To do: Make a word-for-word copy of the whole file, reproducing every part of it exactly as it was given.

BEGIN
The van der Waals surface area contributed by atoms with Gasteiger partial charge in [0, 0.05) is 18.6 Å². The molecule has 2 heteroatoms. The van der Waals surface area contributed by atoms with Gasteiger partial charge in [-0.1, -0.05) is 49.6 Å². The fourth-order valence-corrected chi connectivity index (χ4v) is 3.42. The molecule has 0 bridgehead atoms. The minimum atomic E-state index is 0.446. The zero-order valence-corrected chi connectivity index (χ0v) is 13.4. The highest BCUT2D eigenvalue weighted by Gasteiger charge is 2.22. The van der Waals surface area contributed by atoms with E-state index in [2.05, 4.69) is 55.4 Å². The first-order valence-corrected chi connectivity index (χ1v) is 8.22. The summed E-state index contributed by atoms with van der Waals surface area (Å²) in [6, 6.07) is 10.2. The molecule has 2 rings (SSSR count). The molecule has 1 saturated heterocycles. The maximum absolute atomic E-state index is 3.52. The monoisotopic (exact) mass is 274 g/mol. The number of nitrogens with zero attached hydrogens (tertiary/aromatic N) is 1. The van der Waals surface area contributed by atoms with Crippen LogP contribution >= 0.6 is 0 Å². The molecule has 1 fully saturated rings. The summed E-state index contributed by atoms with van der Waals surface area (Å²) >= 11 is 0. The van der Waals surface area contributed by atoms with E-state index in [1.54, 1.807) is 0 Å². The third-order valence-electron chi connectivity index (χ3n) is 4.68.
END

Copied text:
The van der Waals surface area contributed by atoms with Gasteiger partial charge in [0, 0.05) is 18.6 Å². The molecule has 2 heteroatoms. The van der Waals surface area contributed by atoms with Gasteiger partial charge in [-0.1, -0.05) is 49.6 Å². The fourth-order valence-corrected chi connectivity index (χ4v) is 3.42. The molecule has 0 bridgehead atoms. The minimum atomic E-state index is 0.446. The zero-order valence-corrected chi connectivity index (χ0v) is 13.4. The highest BCUT2D eigenvalue weighted by Gasteiger charge is 2.22. The van der Waals surface area contributed by atoms with E-state index in [2.05, 4.69) is 55.4 Å². The first-order valence-corrected chi connectivity index (χ1v) is 8.22. The summed E-state index contributed by atoms with van der Waals surface area (Å²) in [6, 6.07) is 10.2. The molecule has 2 rings (SSSR count). The molecule has 1 saturated heterocycles. The maximum absolute atomic E-state index is 3.52. The monoisotopic (exact) mass is 274 g/mol. The number of nitrogens with zero attached hydrogens (tertiary/aromatic N) is 1. The van der Waals surface area contributed by atoms with Crippen LogP contribution >= 0.6 is 0 Å². The molecule has 1 fully saturated rings. The summed E-state index contributed by atoms with van der Waals surface area (Å²) >= 11 is 0. The van der Waals surface area contributed by atoms with E-state index in [1.54, 1.807) is 0 Å². The third-order valence-electron chi connectivity index (χ3n) is 4.68.